TVT Records, an independent U.S. label, said Thursday it has dropped its copyright-infringement lawsuit against Napster.
Although TVT does not have the prominence of the Big Five record companies, the move is the latest sign that the recording industry is warming to the controversial, free file-swapping service instead of fighting to shut it down.
"I think now with the addition of the security and artist compensation, which is planned, that it is essential that people who represent the creative community come and embrace it," said TVT President Steven Gottlieb. "With the 45 million users, Napster has already demonstrated it's an important part of the music industry, and I think we want to be part of the solution for making it work rather than being a litigant."
Napster has been fighting a high-profile lawsuit filed by the Big Five labels--Bertelsmann's BMG Entertainment, Warner Music Group, Universal Music Group, Sony Music Entertainment and EMI Recorded Music. The labels allege that Napster promotes the infringement of their copyrighted works.
In October, however, German media conglomerate Bertelsmann broke rank and formed an alliance with Napster to develop a subscription service that will let people share songs copyrighted by BMG. But the recording giant said it wouldn't drop its lawsuit against Napster until the service successfully launches.
TVT, which is home to musicians such as Nine Inch Nails and Snoop Dogg, said it decided to end its lawsuit and support Napster after that announcement.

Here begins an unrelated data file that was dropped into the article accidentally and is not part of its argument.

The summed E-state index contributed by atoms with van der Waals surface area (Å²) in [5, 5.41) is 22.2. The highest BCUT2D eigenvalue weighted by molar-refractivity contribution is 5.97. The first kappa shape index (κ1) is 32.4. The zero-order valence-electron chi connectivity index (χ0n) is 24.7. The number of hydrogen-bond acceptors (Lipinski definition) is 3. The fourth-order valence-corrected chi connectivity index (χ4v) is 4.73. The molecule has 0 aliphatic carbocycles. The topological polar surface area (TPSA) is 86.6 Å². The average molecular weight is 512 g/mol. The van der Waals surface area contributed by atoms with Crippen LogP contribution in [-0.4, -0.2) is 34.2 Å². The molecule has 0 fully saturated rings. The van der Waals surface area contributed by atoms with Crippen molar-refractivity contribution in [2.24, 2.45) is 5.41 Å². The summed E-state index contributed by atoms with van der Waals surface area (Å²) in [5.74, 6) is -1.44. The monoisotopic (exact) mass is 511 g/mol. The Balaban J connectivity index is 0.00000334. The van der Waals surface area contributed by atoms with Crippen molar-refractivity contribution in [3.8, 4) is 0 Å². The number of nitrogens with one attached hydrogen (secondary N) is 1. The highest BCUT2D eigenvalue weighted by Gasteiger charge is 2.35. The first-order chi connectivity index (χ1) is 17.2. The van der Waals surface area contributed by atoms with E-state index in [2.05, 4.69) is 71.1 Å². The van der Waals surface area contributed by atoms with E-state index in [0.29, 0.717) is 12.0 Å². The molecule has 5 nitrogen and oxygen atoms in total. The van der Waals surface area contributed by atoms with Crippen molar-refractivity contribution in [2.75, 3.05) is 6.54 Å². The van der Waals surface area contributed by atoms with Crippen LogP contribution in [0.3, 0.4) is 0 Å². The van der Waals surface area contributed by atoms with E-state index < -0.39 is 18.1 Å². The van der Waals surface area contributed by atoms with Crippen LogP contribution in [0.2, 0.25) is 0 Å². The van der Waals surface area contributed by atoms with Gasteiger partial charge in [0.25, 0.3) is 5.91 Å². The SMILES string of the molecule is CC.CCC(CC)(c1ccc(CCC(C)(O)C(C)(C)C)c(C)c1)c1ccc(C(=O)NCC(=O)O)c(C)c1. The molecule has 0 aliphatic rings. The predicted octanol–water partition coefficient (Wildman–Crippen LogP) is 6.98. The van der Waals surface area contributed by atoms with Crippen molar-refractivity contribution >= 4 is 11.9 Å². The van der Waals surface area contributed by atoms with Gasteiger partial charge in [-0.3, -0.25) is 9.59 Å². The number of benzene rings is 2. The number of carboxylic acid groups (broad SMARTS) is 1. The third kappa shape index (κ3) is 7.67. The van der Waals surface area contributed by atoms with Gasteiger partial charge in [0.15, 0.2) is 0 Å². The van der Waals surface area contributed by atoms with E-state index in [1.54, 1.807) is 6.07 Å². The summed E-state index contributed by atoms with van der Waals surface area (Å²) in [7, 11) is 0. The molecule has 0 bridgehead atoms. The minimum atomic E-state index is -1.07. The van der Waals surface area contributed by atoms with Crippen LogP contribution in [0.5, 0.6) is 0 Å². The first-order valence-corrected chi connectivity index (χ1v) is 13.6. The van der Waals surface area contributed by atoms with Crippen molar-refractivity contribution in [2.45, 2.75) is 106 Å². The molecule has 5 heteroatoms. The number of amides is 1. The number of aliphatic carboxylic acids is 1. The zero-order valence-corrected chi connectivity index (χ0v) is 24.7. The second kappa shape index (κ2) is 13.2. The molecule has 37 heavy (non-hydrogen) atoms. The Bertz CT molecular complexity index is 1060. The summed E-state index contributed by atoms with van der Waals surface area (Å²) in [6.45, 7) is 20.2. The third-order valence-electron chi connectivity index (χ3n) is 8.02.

"Moving this conversation from the courtroom to the boardroom helps us advance file sharing as a benefit to artists and songwriters as well as music fans," Napster CEO Hank Barry said in a statement. "This new arrangement is further evidence that the alliance we developed with Bertelsmann is the right direction for the industry to take."
Analysts said that although TVT's move aids Napster's drive to offer works from all major labels on its forthcoming subscription service, the outcome of that quest is uncertain.
Phil Benyola, a research associate for investment firm Raymond James & Associates, said that even if other labels sign on to the new service, the file-swapping company may relive MP3.com's legal nightmare. After filing a copyright-infringement suit against the Web music service, four of the major record labels settled with the company. But Universal refused to bend to peer pressure and held out for a hefty court settlement.
Universal is "the biggest, and they're the ones that are typically the toughest to deal with on this kind of stuff," Benyola said. "There are others that have publicly stated 'no chances are going to happen'...It would surprise me if all the majors were to drop their lawsuit even if Napster came up with an alternative to its services."